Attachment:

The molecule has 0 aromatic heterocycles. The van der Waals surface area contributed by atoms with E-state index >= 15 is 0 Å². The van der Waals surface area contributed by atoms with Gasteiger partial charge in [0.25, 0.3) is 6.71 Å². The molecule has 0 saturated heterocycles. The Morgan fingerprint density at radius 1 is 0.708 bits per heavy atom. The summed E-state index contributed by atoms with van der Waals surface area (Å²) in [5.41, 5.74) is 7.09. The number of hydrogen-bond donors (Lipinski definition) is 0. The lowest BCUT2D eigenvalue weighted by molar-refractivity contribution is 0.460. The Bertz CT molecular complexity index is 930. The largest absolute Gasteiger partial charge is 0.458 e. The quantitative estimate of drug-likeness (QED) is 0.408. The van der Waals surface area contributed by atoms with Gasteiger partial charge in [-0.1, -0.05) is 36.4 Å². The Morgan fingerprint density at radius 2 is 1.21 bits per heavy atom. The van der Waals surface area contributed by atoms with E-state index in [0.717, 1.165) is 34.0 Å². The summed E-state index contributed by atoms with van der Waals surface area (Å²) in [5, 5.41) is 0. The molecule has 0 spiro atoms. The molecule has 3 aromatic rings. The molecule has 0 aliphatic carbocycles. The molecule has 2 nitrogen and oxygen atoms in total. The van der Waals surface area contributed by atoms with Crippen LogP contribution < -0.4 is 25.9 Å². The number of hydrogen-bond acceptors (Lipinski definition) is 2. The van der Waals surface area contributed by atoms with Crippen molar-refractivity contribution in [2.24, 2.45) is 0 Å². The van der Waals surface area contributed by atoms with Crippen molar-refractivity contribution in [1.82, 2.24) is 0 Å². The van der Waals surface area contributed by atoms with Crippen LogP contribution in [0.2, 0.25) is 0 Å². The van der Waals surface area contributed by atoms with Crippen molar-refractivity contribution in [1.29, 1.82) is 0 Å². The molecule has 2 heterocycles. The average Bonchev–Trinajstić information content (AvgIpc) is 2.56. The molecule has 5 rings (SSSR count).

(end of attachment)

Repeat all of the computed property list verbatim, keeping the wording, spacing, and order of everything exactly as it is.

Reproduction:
The molecule has 0 aromatic heterocycles. The van der Waals surface area contributed by atoms with E-state index >= 15 is 0 Å². The van der Waals surface area contributed by atoms with Gasteiger partial charge in [0.25, 0.3) is 6.71 Å². The molecule has 0 saturated heterocycles. The Morgan fingerprint density at radius 1 is 0.708 bits per heavy atom. The summed E-state index contributed by atoms with van der Waals surface area (Å²) in [5.41, 5.74) is 7.09. The number of hydrogen-bond donors (Lipinski definition) is 0. The lowest BCUT2D eigenvalue weighted by molar-refractivity contribution is 0.460. The Bertz CT molecular complexity index is 930. The largest absolute Gasteiger partial charge is 0.458 e. The quantitative estimate of drug-likeness (QED) is 0.408. The van der Waals surface area contributed by atoms with Gasteiger partial charge in [-0.1, -0.05) is 36.4 Å². The Morgan fingerprint density at radius 2 is 1.21 bits per heavy atom. The van der Waals surface area contributed by atoms with E-state index in [0.717, 1.165) is 34.0 Å². The summed E-state index contributed by atoms with van der Waals surface area (Å²) in [5, 5.41) is 0. The molecule has 0 spiro atoms. The molecule has 3 aromatic rings. The molecule has 0 aliphatic carbocycles. The molecule has 2 nitrogen and oxygen atoms in total. The van der Waals surface area contributed by atoms with Crippen LogP contribution < -0.4 is 25.9 Å². The number of hydrogen-bond acceptors (Lipinski definition) is 2. The van der Waals surface area contributed by atoms with Crippen molar-refractivity contribution in [2.24, 2.45) is 0 Å². The van der Waals surface area contributed by atoms with Crippen molar-refractivity contribution in [1.82, 2.24) is 0 Å². The van der Waals surface area contributed by atoms with Crippen LogP contribution in [0.2, 0.25) is 0 Å². The van der Waals surface area contributed by atoms with Crippen molar-refractivity contribution in [1.29, 1.82) is 0 Å². The molecule has 2 heterocycles. The average Bonchev–Trinajstić information content (AvgIpc) is 2.56. The molecule has 5 rings (SSSR count).